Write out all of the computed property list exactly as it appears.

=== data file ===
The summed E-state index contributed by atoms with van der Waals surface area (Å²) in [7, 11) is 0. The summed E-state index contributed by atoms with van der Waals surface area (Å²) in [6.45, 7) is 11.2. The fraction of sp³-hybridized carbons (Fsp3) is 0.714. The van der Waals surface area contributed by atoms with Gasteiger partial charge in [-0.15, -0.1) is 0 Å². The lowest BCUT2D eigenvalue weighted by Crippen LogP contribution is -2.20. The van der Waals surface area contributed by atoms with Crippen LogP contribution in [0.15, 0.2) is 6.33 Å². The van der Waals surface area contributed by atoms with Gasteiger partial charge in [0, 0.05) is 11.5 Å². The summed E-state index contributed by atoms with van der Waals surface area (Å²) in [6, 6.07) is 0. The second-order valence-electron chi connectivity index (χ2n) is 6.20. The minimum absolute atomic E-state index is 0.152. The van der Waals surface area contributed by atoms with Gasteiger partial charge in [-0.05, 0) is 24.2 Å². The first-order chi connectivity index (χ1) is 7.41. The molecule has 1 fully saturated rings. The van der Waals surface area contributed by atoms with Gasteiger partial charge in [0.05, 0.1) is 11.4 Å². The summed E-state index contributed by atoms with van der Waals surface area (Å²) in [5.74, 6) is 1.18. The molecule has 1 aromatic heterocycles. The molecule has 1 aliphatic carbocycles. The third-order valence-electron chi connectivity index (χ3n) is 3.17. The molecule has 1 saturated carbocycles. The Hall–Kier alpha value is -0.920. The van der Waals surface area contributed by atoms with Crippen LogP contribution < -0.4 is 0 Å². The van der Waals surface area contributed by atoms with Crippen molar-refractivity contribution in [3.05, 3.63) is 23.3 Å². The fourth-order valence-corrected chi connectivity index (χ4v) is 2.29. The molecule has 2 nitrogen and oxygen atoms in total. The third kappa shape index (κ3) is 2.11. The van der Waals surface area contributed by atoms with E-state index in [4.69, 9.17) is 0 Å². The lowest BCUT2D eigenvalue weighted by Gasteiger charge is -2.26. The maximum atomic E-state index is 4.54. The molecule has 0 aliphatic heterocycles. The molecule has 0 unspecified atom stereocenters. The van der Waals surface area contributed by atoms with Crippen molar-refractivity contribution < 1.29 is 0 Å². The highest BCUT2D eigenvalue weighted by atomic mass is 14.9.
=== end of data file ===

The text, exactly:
The summed E-state index contributed by atoms with van der Waals surface area (Å²) in [7, 11) is 0. The summed E-state index contributed by atoms with van der Waals surface area (Å²) in [6.45, 7) is 11.2. The fraction of sp³-hybridized carbons (Fsp3) is 0.714. The van der Waals surface area contributed by atoms with Gasteiger partial charge in [-0.15, -0.1) is 0 Å². The lowest BCUT2D eigenvalue weighted by Crippen LogP contribution is -2.20. The van der Waals surface area contributed by atoms with Crippen LogP contribution in [0.15, 0.2) is 6.33 Å². The van der Waals surface area contributed by atoms with Gasteiger partial charge in [0, 0.05) is 11.5 Å². The summed E-state index contributed by atoms with van der Waals surface area (Å²) in [6, 6.07) is 0. The second-order valence-electron chi connectivity index (χ2n) is 6.20. The minimum absolute atomic E-state index is 0.152. The van der Waals surface area contributed by atoms with Gasteiger partial charge in [-0.05, 0) is 24.2 Å². The first-order chi connectivity index (χ1) is 7.41. The molecule has 1 fully saturated rings. The van der Waals surface area contributed by atoms with Gasteiger partial charge in [0.05, 0.1) is 11.4 Å². The summed E-state index contributed by atoms with van der Waals surface area (Å²) in [5.74, 6) is 1.18. The molecule has 1 aromatic heterocycles. The molecule has 1 aliphatic carbocycles. The third-order valence-electron chi connectivity index (χ3n) is 3.17. The molecule has 1 saturated carbocycles. The Hall–Kier alpha value is -0.920. The van der Waals surface area contributed by atoms with Crippen LogP contribution < -0.4 is 0 Å². The van der Waals surface area contributed by atoms with Crippen molar-refractivity contribution in [3.05, 3.63) is 23.3 Å². The fourth-order valence-corrected chi connectivity index (χ4v) is 2.29. The molecule has 2 nitrogen and oxygen atoms in total. The third kappa shape index (κ3) is 2.11. The van der Waals surface area contributed by atoms with E-state index in [4.69, 9.17) is 0 Å². The lowest BCUT2D eigenvalue weighted by Gasteiger charge is -2.26. The maximum atomic E-state index is 4.54. The molecule has 0 aliphatic heterocycles. The molecule has 0 unspecified atom stereocenters. The van der Waals surface area contributed by atoms with Crippen molar-refractivity contribution < 1.29 is 0 Å². The highest BCUT2D eigenvalue weighted by atomic mass is 14.9.